Governors of South Carolina and Georgia on Thursday signed bills into law that would allow college athletes to get paid for the use of their name, image, or likeness.
The bills would allow college athletes to get paid in their respective states they play in, and they would block schools from rescinding scholarships in light of compensation opportunities for student-athletes.
"Simply put, college athletes should be fairly compensated for use of name, image and likeness," said Georgia Gov. Brian Kemp, according to The Hill. "As alumni myself, I'm a little biased, but think this will give Coach [Kirby] Smart every bit of help he needs to bring home a national championship, but that's my own personal opinion."
A summary of the Georgia bill HB 617 reads, according to Atlanta news station WSB-TV 2:
"A BILL to be entitled an Act to amend Chapter 3 of Title 20 of the Official Code of Georgia Annotated, relating to postsecondary education, so as to provide that student athletes participating in intercollegiate athletic programs at postsecondary educational institutions may receive compensation for the use of the student athlete's name, image, or likeness; to provide for application to intercollegiate athletic associations; to allow for professional representation of such student athletes participating in intercollegiate athletics; to provide for findings; to provide for definitions; to provide for related matters; to provide for an effective date; to repeal conflicting laws; and for other purposes."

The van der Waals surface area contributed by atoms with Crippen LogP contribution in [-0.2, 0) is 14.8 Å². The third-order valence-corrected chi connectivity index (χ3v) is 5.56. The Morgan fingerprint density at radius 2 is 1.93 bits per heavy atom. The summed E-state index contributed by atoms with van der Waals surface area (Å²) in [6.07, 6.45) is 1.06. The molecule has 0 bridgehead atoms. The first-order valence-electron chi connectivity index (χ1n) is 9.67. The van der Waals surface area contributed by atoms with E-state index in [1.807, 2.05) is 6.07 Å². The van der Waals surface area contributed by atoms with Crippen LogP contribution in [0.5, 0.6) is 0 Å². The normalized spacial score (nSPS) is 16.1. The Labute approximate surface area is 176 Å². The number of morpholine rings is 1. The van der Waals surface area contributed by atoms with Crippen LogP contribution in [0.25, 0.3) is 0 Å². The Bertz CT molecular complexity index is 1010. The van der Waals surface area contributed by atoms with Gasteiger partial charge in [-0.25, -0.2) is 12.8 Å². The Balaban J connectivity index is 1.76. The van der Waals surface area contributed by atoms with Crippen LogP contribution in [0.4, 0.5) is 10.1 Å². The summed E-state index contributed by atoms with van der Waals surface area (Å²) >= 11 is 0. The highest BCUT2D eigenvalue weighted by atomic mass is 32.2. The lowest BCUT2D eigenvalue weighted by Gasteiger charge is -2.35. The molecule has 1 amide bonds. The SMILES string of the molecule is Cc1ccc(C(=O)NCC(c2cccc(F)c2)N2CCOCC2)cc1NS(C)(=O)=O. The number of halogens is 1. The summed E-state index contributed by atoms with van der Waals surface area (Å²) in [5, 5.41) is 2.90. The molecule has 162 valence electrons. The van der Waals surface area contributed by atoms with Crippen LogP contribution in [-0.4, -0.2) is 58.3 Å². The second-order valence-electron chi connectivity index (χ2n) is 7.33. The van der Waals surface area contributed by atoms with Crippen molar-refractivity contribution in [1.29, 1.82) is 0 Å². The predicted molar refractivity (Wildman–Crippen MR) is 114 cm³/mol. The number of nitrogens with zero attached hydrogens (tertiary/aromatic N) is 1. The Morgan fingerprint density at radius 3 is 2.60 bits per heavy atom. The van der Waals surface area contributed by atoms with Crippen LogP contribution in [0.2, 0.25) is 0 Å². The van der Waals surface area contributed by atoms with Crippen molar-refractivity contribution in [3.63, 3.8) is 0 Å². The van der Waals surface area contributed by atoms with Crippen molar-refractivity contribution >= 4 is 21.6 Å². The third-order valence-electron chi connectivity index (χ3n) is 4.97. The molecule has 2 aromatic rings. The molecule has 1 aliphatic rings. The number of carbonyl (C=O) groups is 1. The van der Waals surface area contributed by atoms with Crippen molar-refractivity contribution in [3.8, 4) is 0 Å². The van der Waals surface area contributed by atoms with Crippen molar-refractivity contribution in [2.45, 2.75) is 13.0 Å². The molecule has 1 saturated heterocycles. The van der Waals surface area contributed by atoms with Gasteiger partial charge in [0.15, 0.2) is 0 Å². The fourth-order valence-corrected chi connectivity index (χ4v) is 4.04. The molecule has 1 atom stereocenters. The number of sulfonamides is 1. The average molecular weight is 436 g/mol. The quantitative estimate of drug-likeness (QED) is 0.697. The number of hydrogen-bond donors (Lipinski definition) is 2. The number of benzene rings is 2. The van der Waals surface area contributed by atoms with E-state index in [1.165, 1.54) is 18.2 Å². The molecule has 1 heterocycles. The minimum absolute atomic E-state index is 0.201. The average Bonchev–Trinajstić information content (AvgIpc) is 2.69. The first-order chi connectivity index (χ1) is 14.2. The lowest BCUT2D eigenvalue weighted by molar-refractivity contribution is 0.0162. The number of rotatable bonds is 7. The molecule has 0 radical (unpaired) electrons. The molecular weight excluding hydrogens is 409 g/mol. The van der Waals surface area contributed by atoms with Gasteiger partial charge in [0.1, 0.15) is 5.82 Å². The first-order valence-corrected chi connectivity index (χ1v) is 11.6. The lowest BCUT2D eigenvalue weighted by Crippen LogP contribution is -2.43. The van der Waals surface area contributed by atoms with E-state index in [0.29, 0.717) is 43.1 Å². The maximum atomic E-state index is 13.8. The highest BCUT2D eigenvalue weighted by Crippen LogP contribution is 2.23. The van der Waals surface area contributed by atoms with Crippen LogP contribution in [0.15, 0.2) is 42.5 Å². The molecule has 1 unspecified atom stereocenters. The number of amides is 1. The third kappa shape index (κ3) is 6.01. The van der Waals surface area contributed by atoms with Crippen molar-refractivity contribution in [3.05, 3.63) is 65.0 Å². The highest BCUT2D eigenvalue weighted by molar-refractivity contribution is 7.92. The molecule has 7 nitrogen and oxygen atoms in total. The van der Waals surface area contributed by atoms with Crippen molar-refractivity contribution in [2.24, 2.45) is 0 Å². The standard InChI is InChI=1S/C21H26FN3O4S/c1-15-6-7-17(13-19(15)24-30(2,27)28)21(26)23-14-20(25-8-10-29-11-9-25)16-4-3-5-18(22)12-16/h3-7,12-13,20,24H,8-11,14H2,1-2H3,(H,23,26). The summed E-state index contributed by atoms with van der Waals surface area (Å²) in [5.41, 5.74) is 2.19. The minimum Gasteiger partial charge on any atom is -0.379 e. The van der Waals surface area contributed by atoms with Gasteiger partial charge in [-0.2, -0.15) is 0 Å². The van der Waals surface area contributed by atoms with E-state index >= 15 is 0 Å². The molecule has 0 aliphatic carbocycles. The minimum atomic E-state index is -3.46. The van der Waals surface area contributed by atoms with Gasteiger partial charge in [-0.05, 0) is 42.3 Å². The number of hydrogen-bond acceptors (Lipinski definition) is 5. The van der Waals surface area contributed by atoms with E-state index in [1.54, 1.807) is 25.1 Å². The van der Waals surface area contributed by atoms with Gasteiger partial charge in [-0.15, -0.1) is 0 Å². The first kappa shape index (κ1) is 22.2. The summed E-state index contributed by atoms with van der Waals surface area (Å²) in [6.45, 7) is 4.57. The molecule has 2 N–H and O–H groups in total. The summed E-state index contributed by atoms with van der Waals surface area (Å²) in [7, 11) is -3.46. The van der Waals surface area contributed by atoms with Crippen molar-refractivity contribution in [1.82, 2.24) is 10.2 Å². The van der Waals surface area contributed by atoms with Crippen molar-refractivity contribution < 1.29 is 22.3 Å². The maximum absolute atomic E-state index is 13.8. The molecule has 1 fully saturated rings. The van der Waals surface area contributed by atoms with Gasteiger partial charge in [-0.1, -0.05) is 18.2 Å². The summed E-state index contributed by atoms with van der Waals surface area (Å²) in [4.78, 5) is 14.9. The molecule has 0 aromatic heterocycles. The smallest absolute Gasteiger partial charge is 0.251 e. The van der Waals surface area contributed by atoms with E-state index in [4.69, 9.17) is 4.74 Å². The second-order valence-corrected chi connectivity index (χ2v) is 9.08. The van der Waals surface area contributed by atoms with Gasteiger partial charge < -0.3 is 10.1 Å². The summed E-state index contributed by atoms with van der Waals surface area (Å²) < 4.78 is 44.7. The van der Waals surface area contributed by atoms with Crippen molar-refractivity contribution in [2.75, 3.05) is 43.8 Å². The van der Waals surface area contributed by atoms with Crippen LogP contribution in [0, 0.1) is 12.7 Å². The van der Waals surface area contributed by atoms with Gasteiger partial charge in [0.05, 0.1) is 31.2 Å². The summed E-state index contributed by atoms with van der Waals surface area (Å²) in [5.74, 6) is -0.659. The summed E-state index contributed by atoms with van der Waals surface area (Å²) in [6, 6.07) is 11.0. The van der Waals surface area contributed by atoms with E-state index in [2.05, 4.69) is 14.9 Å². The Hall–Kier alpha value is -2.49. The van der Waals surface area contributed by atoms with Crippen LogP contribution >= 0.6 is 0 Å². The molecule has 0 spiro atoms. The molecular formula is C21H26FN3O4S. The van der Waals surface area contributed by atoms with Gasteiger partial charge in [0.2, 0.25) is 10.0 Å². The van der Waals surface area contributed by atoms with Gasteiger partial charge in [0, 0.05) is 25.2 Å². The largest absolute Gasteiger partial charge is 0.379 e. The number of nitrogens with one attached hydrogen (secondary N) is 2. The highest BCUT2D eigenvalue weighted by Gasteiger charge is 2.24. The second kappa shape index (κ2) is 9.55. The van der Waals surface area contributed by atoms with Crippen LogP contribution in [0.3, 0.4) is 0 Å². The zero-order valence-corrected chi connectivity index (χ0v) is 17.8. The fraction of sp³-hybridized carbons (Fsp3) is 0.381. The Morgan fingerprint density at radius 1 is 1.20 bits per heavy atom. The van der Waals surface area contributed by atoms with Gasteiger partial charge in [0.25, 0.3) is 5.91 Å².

The law would take effect July 1, but it would still need federal approval.
In South Carolina, a spokesperson for Gov. Henry McMaster told The Post and Courier, the decision to sign the bill, S. 685, was in the athletes' best interest.
"The governor's proud to have signed this bill into law to ensure that South Carolina's colleges and universities are well-positioned to immediately take advantage of opportunities provided by either the NCAA or congressional action."
The South Carolina legislation, according to the Courier won't take effect till May 2022. The NCAA needs time to develop a uniform policy to address off-field compensation.
Currently, collegiate athletes cannot be compensated for personal appearances, product promotions, or other projects even though the NCAA continues to make roughly $1 billion revenue annually.
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